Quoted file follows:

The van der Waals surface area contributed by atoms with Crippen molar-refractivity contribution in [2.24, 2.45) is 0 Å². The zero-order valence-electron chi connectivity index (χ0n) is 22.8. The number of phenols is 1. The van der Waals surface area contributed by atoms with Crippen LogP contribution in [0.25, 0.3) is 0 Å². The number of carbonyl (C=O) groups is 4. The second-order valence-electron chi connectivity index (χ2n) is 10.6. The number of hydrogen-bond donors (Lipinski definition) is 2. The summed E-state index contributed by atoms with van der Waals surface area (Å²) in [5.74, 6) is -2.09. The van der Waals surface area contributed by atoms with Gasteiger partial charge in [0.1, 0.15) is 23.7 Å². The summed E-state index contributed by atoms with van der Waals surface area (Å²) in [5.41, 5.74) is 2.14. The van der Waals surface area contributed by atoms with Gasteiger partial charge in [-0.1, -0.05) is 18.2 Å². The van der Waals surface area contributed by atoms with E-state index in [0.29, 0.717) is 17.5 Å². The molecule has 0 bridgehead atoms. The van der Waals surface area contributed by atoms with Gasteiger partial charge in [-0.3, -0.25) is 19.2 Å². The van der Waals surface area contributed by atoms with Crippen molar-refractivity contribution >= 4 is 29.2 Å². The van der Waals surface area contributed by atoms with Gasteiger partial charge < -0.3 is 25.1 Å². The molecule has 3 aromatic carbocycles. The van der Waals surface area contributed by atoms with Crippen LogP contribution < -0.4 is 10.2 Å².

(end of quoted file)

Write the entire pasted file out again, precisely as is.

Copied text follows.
The van der Waals surface area contributed by atoms with Crippen molar-refractivity contribution in [2.24, 2.45) is 0 Å². The zero-order valence-electron chi connectivity index (χ0n) is 22.8. The number of phenols is 1. The van der Waals surface area contributed by atoms with Crippen LogP contribution in [0.25, 0.3) is 0 Å². The number of carbonyl (C=O) groups is 4. The second-order valence-electron chi connectivity index (χ2n) is 10.6. The number of hydrogen-bond donors (Lipinski definition) is 2. The summed E-state index contributed by atoms with van der Waals surface area (Å²) in [5.74, 6) is -2.09. The van der Waals surface area contributed by atoms with Gasteiger partial charge in [0.1, 0.15) is 23.7 Å². The summed E-state index contributed by atoms with van der Waals surface area (Å²) in [5.41, 5.74) is 2.14. The van der Waals surface area contributed by atoms with Gasteiger partial charge in [-0.1, -0.05) is 18.2 Å². The van der Waals surface area contributed by atoms with E-state index in [0.29, 0.717) is 17.5 Å². The molecule has 0 bridgehead atoms. The van der Waals surface area contributed by atoms with Gasteiger partial charge in [-0.3, -0.25) is 19.2 Å². The van der Waals surface area contributed by atoms with Crippen molar-refractivity contribution >= 4 is 29.2 Å². The van der Waals surface area contributed by atoms with Gasteiger partial charge < -0.3 is 25.1 Å². The molecule has 3 aromatic carbocycles. The van der Waals surface area contributed by atoms with Crippen LogP contribution < -0.4 is 10.2 Å².